Bird Watchers Counted 12 Bald Eagles in Inland Empire

bald-eagleOn Saturday March 11th, the last bald eagle count of the winter was conducted by citizen scientists and local federal and state biologists around several lakes in the southern California.
The clear skies and lack of wind made it a perfect day for counting eagles! Over 200 participants scanned the sky, tree tops, and shorelines for bald eagles. Twelve bald eagles (7 adults and 5 subadults) were observed during the 1-hour count period at five different lakes. Bald eagles acquire the full white head and tail in their 5th year. Until then, they  have different plumages of brown and white. Two subadults were observed at Lake Silverwood; 2 adults and 1 subadult at Lake Arrowhead; 2 adults at Lake Hemet, and 3 adults and 2 subadults at Big Bear Lake.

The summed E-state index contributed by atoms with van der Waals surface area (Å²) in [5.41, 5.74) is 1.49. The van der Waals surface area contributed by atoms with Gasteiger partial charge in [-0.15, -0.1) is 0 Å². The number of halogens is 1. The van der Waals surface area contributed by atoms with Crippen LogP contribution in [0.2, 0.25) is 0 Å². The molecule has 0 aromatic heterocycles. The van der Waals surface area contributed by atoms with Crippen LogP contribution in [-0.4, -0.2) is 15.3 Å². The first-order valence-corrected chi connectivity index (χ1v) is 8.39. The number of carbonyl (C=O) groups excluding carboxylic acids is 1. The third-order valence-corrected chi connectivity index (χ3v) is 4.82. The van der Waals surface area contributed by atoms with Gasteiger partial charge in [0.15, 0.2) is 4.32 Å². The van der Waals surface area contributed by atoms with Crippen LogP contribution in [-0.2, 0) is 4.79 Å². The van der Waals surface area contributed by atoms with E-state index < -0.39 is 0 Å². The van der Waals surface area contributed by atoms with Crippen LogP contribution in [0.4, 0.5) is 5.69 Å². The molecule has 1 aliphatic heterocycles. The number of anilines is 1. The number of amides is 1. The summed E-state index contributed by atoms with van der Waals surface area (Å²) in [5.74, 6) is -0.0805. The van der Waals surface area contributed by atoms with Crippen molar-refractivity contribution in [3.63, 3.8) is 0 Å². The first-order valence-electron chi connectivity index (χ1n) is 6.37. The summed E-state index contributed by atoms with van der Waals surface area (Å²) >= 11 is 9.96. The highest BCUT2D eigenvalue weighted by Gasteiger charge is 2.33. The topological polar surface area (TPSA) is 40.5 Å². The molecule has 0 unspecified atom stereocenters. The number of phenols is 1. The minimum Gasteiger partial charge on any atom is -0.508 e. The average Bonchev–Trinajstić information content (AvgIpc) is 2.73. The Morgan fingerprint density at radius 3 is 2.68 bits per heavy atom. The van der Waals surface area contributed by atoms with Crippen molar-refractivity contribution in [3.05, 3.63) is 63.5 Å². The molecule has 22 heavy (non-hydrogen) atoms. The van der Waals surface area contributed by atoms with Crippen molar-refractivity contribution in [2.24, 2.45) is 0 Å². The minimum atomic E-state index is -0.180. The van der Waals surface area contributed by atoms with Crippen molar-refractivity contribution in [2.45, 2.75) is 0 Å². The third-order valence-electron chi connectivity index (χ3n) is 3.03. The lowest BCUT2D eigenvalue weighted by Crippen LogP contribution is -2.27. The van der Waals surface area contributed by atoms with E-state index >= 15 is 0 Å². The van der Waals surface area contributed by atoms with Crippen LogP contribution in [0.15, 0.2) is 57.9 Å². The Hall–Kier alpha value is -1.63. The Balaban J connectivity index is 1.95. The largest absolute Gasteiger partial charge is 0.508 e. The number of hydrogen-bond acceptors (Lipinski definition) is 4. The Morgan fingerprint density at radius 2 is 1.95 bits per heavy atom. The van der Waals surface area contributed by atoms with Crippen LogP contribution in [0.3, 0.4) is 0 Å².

The highest number of bald eagles in southern California occurs between December and March when eagles migrate here for the winter. By the end of March, most of the migrant bald eagles have headed back north to their nesting areas. After decades of no bald eagles nesting in southern California, there are now some nesting pairs that stay year-round. A live-stream camera on a nest near Big Bear Lake ( (installed by the Friends of Big Bear) provides a peek in the life of our local bald eagles.

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